This is it: this will be my final book for the year, and #26 for my reviews. And I have saved the most difficult book for last
I’m not going to lie, it took my close to 4 months to make my way through Historia de las moscas y de los mosquitos: y su influencia en el devenir de la humanidad This is honestly because the books was well above my skill level. However, many of the books that were at my skill level at the time were aimed at children and were often a bit dull, which really didn’t give me much motivation to seek them out. (I only have so much free time and I and I am loath to spend it doing things I find tedious)
So why this particular book? I saw a copy of it at the museum store at the Hospital de la Santa Creu i Sant Pau and thought the subject matter —insects and the history of science—was right up my alley. So I made of note of it and decided to look for the translation when I got home
That turned out to be pretty silly on my behalf; I had no reason to assume that there actually was a translation. So my only option was to push the doubts away and just have a crack at the one version available.
I originally borrowed a copy from the library at Guinardó, but I had it out so long that they threatened to knife me in the back if I didn’t give it back (I actually do not have a good record with the Barcelona library system.) So that left me with no choice but to actually purchase my own copy if I wanted to finish it. The upside? Wth my own copy, I am free to dog-ear and pencil in notes and translations until my heart’s content.
The book is split into two parts: one concering the flies, the other the mosquitos. As Sistach makes clear very early on, flies share a long history with humanity, evidenced by their frequent appearences in mythology and literature where they’re usually seen as agents of wickedness or ill fortune. These associations were drawn due to their roles in spreading disease and lingering around refuse and decay. While typhoid, dysentry and cholera are detailed on quite extensivly, the perculularities of the tsetse fly and Trypanosomiasis are so engrossing that they end up with a whole subject dedicated to them.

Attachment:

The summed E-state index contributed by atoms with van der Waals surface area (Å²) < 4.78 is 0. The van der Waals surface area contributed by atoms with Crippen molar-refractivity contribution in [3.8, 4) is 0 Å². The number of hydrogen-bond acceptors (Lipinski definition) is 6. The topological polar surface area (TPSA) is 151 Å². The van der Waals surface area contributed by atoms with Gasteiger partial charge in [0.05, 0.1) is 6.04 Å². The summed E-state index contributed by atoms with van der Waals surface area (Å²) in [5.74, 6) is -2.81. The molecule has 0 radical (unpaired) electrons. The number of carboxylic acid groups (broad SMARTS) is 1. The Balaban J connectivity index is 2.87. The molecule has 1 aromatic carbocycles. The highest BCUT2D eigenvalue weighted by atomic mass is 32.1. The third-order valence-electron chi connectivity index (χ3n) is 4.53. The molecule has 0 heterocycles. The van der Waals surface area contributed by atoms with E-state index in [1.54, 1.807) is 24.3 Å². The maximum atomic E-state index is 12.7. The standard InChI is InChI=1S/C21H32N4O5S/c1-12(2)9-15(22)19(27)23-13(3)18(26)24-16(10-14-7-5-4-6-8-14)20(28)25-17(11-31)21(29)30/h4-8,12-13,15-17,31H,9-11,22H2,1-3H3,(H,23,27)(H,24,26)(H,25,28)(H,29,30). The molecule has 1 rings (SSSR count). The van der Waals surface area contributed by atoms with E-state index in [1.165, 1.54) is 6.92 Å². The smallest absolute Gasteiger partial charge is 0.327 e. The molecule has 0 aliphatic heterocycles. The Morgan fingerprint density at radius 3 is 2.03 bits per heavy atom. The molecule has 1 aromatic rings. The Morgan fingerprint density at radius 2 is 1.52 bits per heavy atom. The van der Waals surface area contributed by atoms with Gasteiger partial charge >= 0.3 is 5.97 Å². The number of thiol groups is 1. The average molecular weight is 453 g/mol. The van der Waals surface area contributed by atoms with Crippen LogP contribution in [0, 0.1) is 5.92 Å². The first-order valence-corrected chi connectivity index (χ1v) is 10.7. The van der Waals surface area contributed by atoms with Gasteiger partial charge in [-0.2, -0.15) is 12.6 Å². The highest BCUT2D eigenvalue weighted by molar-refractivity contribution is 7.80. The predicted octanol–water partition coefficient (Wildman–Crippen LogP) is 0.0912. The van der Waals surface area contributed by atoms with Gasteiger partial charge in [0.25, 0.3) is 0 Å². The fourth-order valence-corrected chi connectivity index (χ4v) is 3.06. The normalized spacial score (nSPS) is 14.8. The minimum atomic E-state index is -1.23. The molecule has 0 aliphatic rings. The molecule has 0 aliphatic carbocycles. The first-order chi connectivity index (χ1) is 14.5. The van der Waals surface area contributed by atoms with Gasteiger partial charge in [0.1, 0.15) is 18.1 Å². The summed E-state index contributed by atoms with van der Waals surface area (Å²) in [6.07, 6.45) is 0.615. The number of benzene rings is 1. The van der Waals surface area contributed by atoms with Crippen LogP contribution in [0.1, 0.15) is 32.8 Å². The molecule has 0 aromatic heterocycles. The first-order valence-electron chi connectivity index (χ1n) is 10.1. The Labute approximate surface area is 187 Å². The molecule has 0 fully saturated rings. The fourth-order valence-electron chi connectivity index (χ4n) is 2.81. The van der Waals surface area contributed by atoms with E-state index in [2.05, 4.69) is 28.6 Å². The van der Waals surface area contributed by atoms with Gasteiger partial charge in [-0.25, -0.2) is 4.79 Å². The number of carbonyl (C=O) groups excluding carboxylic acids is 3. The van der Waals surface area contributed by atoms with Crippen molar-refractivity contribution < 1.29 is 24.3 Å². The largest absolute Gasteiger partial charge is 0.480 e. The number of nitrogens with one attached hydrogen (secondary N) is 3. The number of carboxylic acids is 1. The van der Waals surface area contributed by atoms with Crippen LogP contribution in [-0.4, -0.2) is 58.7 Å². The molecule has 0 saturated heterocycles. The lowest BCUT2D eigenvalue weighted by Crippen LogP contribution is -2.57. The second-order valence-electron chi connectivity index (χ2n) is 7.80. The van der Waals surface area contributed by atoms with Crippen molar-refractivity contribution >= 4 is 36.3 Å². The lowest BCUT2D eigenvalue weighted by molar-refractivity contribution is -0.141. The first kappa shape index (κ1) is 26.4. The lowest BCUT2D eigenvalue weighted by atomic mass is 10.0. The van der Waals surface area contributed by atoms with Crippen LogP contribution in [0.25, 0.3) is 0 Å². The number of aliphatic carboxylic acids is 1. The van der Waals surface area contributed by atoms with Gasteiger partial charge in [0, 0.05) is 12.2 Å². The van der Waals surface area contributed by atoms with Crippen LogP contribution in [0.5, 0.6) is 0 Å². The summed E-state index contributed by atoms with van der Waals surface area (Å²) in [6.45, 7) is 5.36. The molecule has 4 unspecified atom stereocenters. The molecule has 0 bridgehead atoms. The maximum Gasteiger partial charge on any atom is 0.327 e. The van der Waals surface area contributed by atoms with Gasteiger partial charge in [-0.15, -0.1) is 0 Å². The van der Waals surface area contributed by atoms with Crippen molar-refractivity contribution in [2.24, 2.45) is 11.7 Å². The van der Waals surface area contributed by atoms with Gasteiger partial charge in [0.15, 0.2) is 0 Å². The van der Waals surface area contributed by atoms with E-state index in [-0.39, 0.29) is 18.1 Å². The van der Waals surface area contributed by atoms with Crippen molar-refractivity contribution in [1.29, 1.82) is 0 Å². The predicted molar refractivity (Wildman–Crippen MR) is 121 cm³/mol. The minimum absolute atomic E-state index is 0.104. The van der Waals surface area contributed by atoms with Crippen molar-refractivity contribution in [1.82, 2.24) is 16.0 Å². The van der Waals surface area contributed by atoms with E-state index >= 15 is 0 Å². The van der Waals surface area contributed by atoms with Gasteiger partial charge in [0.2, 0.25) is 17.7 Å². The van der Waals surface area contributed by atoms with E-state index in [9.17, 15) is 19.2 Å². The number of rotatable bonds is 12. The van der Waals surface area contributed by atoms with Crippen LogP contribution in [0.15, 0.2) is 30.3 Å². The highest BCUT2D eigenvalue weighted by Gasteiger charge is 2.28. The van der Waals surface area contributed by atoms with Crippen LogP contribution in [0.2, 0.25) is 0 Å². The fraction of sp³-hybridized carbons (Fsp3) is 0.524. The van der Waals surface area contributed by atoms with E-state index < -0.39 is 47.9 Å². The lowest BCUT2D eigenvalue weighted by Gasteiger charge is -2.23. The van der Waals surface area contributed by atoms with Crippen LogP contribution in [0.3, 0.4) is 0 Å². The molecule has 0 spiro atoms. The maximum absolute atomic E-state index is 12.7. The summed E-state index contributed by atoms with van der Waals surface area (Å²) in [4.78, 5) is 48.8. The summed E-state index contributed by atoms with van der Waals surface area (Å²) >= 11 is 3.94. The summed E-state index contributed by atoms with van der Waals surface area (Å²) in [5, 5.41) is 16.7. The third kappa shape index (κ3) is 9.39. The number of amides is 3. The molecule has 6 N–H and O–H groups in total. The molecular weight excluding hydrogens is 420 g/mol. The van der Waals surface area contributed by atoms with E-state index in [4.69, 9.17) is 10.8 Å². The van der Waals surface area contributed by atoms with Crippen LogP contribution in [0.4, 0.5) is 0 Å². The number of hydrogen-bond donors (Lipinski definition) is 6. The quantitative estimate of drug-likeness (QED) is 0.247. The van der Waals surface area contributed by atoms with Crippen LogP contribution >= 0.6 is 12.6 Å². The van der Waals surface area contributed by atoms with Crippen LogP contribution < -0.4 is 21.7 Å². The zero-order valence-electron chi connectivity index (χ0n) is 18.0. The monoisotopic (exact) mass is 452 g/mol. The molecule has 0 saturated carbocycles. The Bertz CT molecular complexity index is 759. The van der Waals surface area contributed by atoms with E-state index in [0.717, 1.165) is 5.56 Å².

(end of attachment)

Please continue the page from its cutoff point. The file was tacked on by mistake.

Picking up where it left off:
But it is the mosquitoes that get the lion’s share of the attention here. Decribed as ‘el criminal más encontrado’, the mosquito is a vector of two very serious illnesses that have had a huge impact on human populations: maleria and yellow fever. You really cannot play down the effects these two diseases have had on the parts of the world where they are known to be endemic.
What is interesting is how these mosquito borne diseases shaped historic events, from the colonisation of Africa to conflicts in the Pacific during World War Two. However two of my favorite chapters came near the end of the book and they both focus on yellow fever. The first focuses on the ourbreak that struck Barcelona with deestating consequences in 1821; while the second details how the disease crippled the French effort to build the Panama Canal, and what the Americans ended up doing differently.
I didn’t really have much knowlege of either event before reading the book, and as both of these events predate the invention and application of synthetic pesticides, I personally found reading about how such events were handled quite fascinating.
Overall, this was a very interesting read, despite me sometimes having to look up mutiple words in a paragraph (Sometimes, multiple times.) The language used was not so elaborate that I got bogged down completely, which was a relief as well.
Sistach states near the end of the book that “Undoubtably these great deaths throughout history have systemically altered the will of man when it comes to carrying out any action” and it cannot be doubted that the buzzies and the itchies have left their mark.
So this is it, I’m done, and I will be clocking off reviews until maybe mid Jan!